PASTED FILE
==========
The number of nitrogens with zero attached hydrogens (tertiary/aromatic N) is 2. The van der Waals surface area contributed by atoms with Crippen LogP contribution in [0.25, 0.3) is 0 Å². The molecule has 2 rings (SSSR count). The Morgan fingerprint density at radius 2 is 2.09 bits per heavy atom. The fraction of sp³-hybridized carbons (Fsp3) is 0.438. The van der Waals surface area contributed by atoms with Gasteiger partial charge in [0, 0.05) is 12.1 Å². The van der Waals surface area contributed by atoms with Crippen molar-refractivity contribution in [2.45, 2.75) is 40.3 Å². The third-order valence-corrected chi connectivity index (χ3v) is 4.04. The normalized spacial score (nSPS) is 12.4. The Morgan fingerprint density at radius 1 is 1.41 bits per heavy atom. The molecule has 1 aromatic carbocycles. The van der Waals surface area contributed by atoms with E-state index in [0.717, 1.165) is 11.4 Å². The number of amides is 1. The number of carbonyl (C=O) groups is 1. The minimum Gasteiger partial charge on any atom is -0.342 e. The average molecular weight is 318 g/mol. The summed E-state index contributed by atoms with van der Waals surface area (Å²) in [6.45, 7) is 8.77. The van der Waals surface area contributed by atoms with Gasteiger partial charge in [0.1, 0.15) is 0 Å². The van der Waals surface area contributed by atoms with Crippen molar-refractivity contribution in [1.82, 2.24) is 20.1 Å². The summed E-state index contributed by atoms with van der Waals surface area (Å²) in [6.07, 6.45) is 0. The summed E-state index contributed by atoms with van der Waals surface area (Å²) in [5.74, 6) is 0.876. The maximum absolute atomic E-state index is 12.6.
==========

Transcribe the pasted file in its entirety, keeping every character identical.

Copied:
The number of nitrogens with zero attached hydrogens (tertiary/aromatic N) is 2. The van der Waals surface area contributed by atoms with Crippen LogP contribution in [0.25, 0.3) is 0 Å². The molecule has 2 rings (SSSR count). The Morgan fingerprint density at radius 2 is 2.09 bits per heavy atom. The fraction of sp³-hybridized carbons (Fsp3) is 0.438. The van der Waals surface area contributed by atoms with Gasteiger partial charge in [0, 0.05) is 12.1 Å². The van der Waals surface area contributed by atoms with Crippen molar-refractivity contribution in [2.45, 2.75) is 40.3 Å². The third-order valence-corrected chi connectivity index (χ3v) is 4.04. The normalized spacial score (nSPS) is 12.4. The Morgan fingerprint density at radius 1 is 1.41 bits per heavy atom. The molecule has 1 aromatic carbocycles. The van der Waals surface area contributed by atoms with E-state index in [0.717, 1.165) is 11.4 Å². The number of amides is 1. The number of carbonyl (C=O) groups is 1. The minimum Gasteiger partial charge on any atom is -0.342 e. The average molecular weight is 318 g/mol. The summed E-state index contributed by atoms with van der Waals surface area (Å²) in [6.45, 7) is 8.77. The van der Waals surface area contributed by atoms with Gasteiger partial charge in [0.1, 0.15) is 0 Å². The van der Waals surface area contributed by atoms with Crippen molar-refractivity contribution in [1.82, 2.24) is 20.1 Å². The summed E-state index contributed by atoms with van der Waals surface area (Å²) in [6.07, 6.45) is 0. The summed E-state index contributed by atoms with van der Waals surface area (Å²) in [5.74, 6) is 0.876. The maximum absolute atomic E-state index is 12.6.